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Summary: In this sermon, we focus on three important questions about worship. What is worship? Why do we worship? And when and where do we worship?

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Introduction:

A. I enjoying listening to children talk and explain things. Sometimes their insights are very perceptive, other times they are just so funny.

1. Here are some children’s responses when asked to quote the Lord’s Prayer:

a. Our Father, who are in heaven. Hello! What be Thy name?

b. Our Father, who are in heaven. Hollywood be Thy name.

c. Our Father, who are in heaven. Harold be Thy name.

d. Give us this day our jelly bread.

e. Give us this day our daily breath.

f. Lead us not into creation.

g. Deliver us from weevils.

2. One preacher asked the children to tell him what the “Amen” means at the end of a prayer. One little boy said, “It means ‘Tha-tha-tha that’s all, folks!”

3. Obviously, children are not the only ones who have misconceptions and misunderstandings about God and worship, we adults have our challenges as well, don’t we?

B. Today I would like us to ask several very basic questions about worship, and I hope we can arrive at some helpful, biblical understandings.

I. WHAT IS WORSHIP?

A. Most basic of all questions is “what is worship?” How can one define it?

1. In reality, it is hard to give a simple definition, because the Bible does not give one.

2. The term “worship,” like many other great words, such as “grace,” defies adequate definition.

a. The meaning of these words, like the perfume of a rose, or the taste of honey, is more easily experienced than described.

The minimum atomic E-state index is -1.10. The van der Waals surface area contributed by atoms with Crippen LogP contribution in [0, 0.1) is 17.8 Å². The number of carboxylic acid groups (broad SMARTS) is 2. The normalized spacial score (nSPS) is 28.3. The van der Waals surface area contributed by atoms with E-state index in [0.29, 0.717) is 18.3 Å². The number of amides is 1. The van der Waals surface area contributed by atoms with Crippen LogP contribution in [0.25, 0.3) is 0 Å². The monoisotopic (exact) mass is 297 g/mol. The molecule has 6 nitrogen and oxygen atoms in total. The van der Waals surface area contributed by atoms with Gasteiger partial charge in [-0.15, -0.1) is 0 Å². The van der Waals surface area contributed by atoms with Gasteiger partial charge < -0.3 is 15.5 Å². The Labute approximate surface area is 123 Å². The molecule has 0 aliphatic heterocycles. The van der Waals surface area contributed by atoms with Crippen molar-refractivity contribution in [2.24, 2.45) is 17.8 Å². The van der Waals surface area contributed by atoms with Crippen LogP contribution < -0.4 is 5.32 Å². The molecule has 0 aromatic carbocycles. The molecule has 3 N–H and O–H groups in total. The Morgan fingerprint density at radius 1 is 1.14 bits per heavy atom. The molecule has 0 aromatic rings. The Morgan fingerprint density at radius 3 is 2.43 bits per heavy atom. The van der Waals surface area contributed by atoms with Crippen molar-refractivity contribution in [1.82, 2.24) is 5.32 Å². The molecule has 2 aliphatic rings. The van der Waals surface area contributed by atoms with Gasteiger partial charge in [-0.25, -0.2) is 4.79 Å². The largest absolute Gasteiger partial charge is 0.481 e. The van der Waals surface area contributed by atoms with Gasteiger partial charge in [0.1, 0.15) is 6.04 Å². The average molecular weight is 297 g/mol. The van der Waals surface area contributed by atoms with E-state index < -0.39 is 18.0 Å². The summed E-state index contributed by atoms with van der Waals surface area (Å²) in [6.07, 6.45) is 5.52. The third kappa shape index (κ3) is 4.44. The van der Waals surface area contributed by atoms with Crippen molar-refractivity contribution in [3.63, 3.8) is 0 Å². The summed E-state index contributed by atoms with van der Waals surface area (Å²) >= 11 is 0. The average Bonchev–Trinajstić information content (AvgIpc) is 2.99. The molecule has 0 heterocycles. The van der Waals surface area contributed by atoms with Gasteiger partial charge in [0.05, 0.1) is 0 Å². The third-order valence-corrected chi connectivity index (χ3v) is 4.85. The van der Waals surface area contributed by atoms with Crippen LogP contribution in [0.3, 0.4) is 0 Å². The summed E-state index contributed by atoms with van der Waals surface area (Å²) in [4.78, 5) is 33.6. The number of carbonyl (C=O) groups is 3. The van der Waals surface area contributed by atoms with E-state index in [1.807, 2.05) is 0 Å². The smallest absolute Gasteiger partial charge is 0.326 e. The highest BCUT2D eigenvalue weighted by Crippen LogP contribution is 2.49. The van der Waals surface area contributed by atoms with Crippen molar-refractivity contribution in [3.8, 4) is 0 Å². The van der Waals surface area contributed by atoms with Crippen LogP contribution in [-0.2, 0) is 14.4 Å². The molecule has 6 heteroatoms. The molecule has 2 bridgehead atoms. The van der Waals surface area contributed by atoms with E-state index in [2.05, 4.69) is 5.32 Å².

3. Yet, we can look at scripture and examine the many words translated “worship” in our English versions, and begin to define worship.

4. So, let me briefly review a few of the most prominent Hebrew and Greek words which come into our English translations as “worship.”

B. The first is Histahawah (his-tah-a-wah).

1. It occurs 170 times in the Hebrew Bible, and is the most common word in the OT for worship.

2. It means “to bow down in reverence and humility” whether before man or God.

3. Bowing down, or prostrating oneself, was the common way to expressing one’s unworthiness before another.

4. In Genesis 18:2, Abraham “bowed low” before the three strangers who had come his way.

5. In Exodus 12:27-28, the people “bowed down” and worshiped.

C. The Greek equivalent to histahawah is proskuneo (pros-kun-e-o).

1. It has the same overtones of submissive lowliness and deep respect.

2. It literally means “to kiss toward,” but also means to prostrate oneself, to reverence, and to show humility.

3. It is found 59 times in the NT, and is the primary verb used for worship.

4. It is used in the passage in John 4, where Jesus discussed worship with the Samaritan woman

5. It is found in Revelation 4:10-11, where the 24 elders fell down and worshiped God.

D. The second most frequently used Hebrew word in the OT to describe worship is abad.

1. It means “to serve,” and that is the way it is often translated into English.

2. It is from the same root as the term “slave” or “servant,” but it is important to understand that the Hebrews could think of no higher privilege than to be called a servant of God.


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